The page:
Transparency is key in demonstrating the value of money spent on information technology, according to the Federal Commission on IT Cost, Opportunity, Strategy, and Transparency (IT COST).
In a recent report, the commission evaluated the best practices in Technology Business Management (TBM) and created a list of recommendations to help agency Chief Information Officers (CIO) improve compliance with the Federal Information Technology Acquisition Reform Act (FITARA). Chief among these recommendations, which include tips on optimizing IT spending and consolidating data centers, is the need for CIOs to demonstrate transparency.
The report states that CIOs can showcase their mastery as IT leaders if they are clear about IT cost and performance. The commission said that improved transparency can also optimize business demand and customer satisfaction.
“While not without shortcomings, transparency is a powerful tool for applying the economic forces of supply and demand to IT,” the report says. “It is no longer sufficient to report program and project costs alone; Federal IT leaders and their constituents need better measures for comparing cost to value for all spending, O&M included. And they need them across all departments and agencies.”
The TBM Council, an independent group of business leaders, helped the Commission on IT COST compile the report. In addition to enumerating the benefits of transparency, the Council also recommended the TBM taxonomy and model, which would help IT leaders report figures based on a shared set of operational and financial metrics.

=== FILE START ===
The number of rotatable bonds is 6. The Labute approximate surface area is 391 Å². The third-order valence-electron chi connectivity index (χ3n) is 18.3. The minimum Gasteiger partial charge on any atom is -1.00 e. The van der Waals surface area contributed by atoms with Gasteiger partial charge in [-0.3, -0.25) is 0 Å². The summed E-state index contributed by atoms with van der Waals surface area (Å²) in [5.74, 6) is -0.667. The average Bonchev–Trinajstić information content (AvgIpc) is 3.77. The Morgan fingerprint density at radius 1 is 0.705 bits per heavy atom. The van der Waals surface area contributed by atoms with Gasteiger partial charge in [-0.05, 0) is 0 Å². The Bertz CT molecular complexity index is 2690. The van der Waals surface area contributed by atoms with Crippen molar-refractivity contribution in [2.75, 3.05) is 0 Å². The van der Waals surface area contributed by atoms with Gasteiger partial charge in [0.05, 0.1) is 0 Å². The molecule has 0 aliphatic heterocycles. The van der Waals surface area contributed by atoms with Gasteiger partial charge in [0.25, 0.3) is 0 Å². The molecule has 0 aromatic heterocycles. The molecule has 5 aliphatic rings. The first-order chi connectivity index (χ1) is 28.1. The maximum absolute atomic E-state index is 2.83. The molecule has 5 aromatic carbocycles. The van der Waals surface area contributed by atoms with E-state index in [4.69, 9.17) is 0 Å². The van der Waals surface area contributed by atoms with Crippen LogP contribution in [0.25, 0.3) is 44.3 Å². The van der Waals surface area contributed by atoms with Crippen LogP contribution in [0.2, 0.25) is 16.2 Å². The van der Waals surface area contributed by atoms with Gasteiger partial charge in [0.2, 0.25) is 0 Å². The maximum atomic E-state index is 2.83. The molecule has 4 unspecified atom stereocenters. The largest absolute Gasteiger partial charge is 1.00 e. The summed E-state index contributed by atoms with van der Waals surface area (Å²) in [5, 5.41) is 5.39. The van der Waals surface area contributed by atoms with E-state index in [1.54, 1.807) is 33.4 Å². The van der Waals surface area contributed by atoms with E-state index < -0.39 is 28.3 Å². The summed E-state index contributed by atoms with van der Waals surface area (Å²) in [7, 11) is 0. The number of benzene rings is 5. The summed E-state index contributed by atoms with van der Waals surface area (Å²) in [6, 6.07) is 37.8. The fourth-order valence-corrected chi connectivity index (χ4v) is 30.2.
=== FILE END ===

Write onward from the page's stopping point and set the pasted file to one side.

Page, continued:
The TBM taxonomy creates a uniform system of terminology across agencies. The taxonomy filters into a cost model, which allows agencies to see which costs are associated with certain services, business units, and applications. According to the report, the system can help CIOs with FITARA compliance by enabling them to become a transparent agent in deals with third parties, reducing debt by providing a more comprehensive view of total cost of ownership, and negotiating better outsourcing contracts.
“Federal IT leaders face many of the same challenges as their private sector counterparts—heightened expectations to retire or modernize legacy systems, consolidate data centers, eliminate redundant systems, and optimize spending,” the report says. “Attaining these goals will require new IT strategies, processes, systems, roles, and ways of making technology decisions that impact stakeholders well beyond IT. Federal IT leaders will need to understand and be able to communicate exactly where, how, and why IT spending occurs.”